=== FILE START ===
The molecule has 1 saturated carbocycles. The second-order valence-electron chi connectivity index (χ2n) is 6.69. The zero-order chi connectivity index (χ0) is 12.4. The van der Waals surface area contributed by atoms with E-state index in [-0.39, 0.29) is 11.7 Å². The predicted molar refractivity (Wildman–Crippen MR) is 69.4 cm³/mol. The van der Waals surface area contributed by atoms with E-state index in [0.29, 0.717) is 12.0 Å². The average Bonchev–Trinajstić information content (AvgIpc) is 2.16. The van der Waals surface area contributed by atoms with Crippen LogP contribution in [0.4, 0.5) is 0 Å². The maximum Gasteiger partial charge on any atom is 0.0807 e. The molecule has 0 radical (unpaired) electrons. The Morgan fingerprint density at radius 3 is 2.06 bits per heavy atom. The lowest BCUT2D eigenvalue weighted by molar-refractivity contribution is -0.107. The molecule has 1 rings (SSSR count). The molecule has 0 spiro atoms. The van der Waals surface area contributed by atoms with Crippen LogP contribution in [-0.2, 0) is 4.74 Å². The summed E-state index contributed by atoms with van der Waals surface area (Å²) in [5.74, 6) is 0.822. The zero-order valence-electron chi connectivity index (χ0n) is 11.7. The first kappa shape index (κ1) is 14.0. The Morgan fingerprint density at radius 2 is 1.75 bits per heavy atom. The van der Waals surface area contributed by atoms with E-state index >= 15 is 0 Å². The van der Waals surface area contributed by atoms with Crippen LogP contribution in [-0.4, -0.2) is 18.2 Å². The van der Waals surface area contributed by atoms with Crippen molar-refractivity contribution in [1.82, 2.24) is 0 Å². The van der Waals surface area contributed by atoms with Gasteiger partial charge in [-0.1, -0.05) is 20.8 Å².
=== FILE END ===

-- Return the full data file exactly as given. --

The molecule has 1 saturated carbocycles. The second-order valence-electron chi connectivity index (χ2n) is 6.69. The zero-order chi connectivity index (χ0) is 12.4. The van der Waals surface area contributed by atoms with E-state index in [-0.39, 0.29) is 11.7 Å². The predicted molar refractivity (Wildman–Crippen MR) is 69.4 cm³/mol. The van der Waals surface area contributed by atoms with E-state index in [0.29, 0.717) is 12.0 Å². The average Bonchev–Trinajstić information content (AvgIpc) is 2.16. The van der Waals surface area contributed by atoms with Crippen LogP contribution in [0.4, 0.5) is 0 Å². The maximum Gasteiger partial charge on any atom is 0.0807 e. The molecule has 0 radical (unpaired) electrons. The Morgan fingerprint density at radius 3 is 2.06 bits per heavy atom. The lowest BCUT2D eigenvalue weighted by molar-refractivity contribution is -0.107. The molecule has 1 rings (SSSR count). The molecule has 0 spiro atoms. The van der Waals surface area contributed by atoms with Crippen LogP contribution in [-0.2, 0) is 4.74 Å². The summed E-state index contributed by atoms with van der Waals surface area (Å²) in [5.74, 6) is 0.822. The zero-order valence-electron chi connectivity index (χ0n) is 11.7. The first kappa shape index (κ1) is 14.0. The Morgan fingerprint density at radius 2 is 1.75 bits per heavy atom. The van der Waals surface area contributed by atoms with E-state index >= 15 is 0 Å². The van der Waals surface area contributed by atoms with Crippen LogP contribution in [-0.4, -0.2) is 18.2 Å². The van der Waals surface area contributed by atoms with Crippen molar-refractivity contribution in [1.82, 2.24) is 0 Å². The van der Waals surface area contributed by atoms with Gasteiger partial charge in [-0.1, -0.05) is 20.8 Å².